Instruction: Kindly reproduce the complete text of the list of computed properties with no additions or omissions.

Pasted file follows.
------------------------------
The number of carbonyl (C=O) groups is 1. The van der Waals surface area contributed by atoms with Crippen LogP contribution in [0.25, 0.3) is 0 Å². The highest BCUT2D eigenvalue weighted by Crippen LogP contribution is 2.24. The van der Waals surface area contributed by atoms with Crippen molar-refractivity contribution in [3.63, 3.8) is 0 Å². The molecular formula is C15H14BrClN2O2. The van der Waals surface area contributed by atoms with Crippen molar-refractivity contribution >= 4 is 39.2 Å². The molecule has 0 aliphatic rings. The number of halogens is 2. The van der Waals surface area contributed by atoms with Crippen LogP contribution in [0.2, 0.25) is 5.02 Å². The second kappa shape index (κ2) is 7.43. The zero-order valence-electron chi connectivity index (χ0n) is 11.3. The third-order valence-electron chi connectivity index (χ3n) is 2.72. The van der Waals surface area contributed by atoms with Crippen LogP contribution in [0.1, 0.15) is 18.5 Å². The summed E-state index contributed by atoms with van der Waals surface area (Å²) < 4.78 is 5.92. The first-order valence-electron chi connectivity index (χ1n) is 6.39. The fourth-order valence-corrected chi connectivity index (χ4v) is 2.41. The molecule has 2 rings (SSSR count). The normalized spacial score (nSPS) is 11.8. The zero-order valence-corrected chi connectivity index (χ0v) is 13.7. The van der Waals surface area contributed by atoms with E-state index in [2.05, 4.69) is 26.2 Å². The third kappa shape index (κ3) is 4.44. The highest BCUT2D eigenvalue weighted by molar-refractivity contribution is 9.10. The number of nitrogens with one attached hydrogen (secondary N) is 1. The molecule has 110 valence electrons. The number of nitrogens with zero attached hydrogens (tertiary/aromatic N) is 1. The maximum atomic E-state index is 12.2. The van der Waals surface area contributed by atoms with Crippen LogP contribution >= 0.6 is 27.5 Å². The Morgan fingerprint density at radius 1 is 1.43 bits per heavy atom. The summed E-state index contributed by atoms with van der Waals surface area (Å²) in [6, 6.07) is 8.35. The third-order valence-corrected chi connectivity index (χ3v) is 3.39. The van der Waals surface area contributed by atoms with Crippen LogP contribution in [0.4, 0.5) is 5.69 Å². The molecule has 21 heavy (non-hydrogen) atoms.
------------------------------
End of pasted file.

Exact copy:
The number of carbonyl (C=O) groups is 1. The van der Waals surface area contributed by atoms with Crippen LogP contribution in [0.25, 0.3) is 0 Å². The highest BCUT2D eigenvalue weighted by Crippen LogP contribution is 2.24. The van der Waals surface area contributed by atoms with Crippen molar-refractivity contribution in [3.63, 3.8) is 0 Å². The molecular formula is C15H14BrClN2O2. The van der Waals surface area contributed by atoms with Crippen molar-refractivity contribution >= 4 is 39.2 Å². The molecule has 0 aliphatic rings. The number of halogens is 2. The van der Waals surface area contributed by atoms with Crippen LogP contribution in [0.2, 0.25) is 5.02 Å². The second kappa shape index (κ2) is 7.43. The zero-order valence-electron chi connectivity index (χ0n) is 11.3. The third-order valence-electron chi connectivity index (χ3n) is 2.72. The van der Waals surface area contributed by atoms with Crippen LogP contribution in [0.1, 0.15) is 18.5 Å². The summed E-state index contributed by atoms with van der Waals surface area (Å²) < 4.78 is 5.92. The first-order valence-electron chi connectivity index (χ1n) is 6.39. The fourth-order valence-corrected chi connectivity index (χ4v) is 2.41. The molecule has 2 rings (SSSR count). The normalized spacial score (nSPS) is 11.8. The zero-order valence-corrected chi connectivity index (χ0v) is 13.7. The van der Waals surface area contributed by atoms with E-state index in [2.05, 4.69) is 26.2 Å². The third kappa shape index (κ3) is 4.44. The highest BCUT2D eigenvalue weighted by molar-refractivity contribution is 9.10. The number of nitrogens with one attached hydrogen (secondary N) is 1. The molecule has 110 valence electrons. The number of nitrogens with zero attached hydrogens (tertiary/aromatic N) is 1. The maximum atomic E-state index is 12.2. The van der Waals surface area contributed by atoms with Crippen LogP contribution >= 0.6 is 27.5 Å². The Morgan fingerprint density at radius 1 is 1.43 bits per heavy atom. The summed E-state index contributed by atoms with van der Waals surface area (Å²) in [6, 6.07) is 8.35. The third-order valence-corrected chi connectivity index (χ3v) is 3.39. The van der Waals surface area contributed by atoms with Crippen LogP contribution in [0.4, 0.5) is 5.69 Å². The molecule has 21 heavy (non-hydrogen) atoms.